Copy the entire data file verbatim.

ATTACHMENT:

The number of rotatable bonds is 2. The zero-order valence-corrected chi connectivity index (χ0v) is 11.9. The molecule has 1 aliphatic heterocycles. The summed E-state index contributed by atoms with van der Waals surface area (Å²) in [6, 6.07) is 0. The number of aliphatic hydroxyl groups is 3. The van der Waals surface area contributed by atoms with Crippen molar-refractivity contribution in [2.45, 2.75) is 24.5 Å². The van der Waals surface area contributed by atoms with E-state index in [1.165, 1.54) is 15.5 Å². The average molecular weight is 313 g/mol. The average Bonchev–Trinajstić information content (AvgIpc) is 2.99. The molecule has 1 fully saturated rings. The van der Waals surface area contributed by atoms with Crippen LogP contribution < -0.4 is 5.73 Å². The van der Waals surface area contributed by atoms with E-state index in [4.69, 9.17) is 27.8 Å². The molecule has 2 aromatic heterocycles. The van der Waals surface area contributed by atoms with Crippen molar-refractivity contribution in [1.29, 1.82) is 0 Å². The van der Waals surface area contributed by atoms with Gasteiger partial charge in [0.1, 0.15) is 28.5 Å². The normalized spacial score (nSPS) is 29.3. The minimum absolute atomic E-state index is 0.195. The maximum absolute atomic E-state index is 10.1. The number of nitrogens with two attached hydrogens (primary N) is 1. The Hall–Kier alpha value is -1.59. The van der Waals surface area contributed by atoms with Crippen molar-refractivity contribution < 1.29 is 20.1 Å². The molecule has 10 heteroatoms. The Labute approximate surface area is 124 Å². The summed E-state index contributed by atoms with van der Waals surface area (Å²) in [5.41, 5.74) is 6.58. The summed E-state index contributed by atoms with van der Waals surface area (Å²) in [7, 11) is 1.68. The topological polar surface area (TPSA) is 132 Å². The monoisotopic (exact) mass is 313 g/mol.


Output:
The number of rotatable bonds is 2. The zero-order valence-corrected chi connectivity index (χ0v) is 11.9. The molecule has 1 aliphatic heterocycles. The summed E-state index contributed by atoms with van der Waals surface area (Å²) in [6, 6.07) is 0. The number of aliphatic hydroxyl groups is 3. The van der Waals surface area contributed by atoms with Crippen molar-refractivity contribution in [2.45, 2.75) is 24.5 Å². The van der Waals surface area contributed by atoms with E-state index in [1.165, 1.54) is 15.5 Å². The average molecular weight is 313 g/mol. The average Bonchev–Trinajstić information content (AvgIpc) is 2.99. The molecule has 1 fully saturated rings. The van der Waals surface area contributed by atoms with Crippen LogP contribution < -0.4 is 5.73 Å². The van der Waals surface area contributed by atoms with E-state index in [4.69, 9.17) is 27.8 Å². The molecule has 2 aromatic heterocycles. The van der Waals surface area contributed by atoms with Crippen molar-refractivity contribution in [1.29, 1.82) is 0 Å². The van der Waals surface area contributed by atoms with Gasteiger partial charge in [0.1, 0.15) is 28.5 Å². The normalized spacial score (nSPS) is 29.3. The minimum absolute atomic E-state index is 0.195. The maximum absolute atomic E-state index is 10.1. The number of nitrogens with two attached hydrogens (primary N) is 1. The Hall–Kier alpha value is -1.59. The van der Waals surface area contributed by atoms with Crippen molar-refractivity contribution < 1.29 is 20.1 Å². The molecule has 10 heteroatoms. The Labute approximate surface area is 124 Å². The summed E-state index contributed by atoms with van der Waals surface area (Å²) in [5.41, 5.74) is 6.58. The summed E-state index contributed by atoms with van der Waals surface area (Å²) in [7, 11) is 1.68. The topological polar surface area (TPSA) is 132 Å². The monoisotopic (exact) mass is 313 g/mol.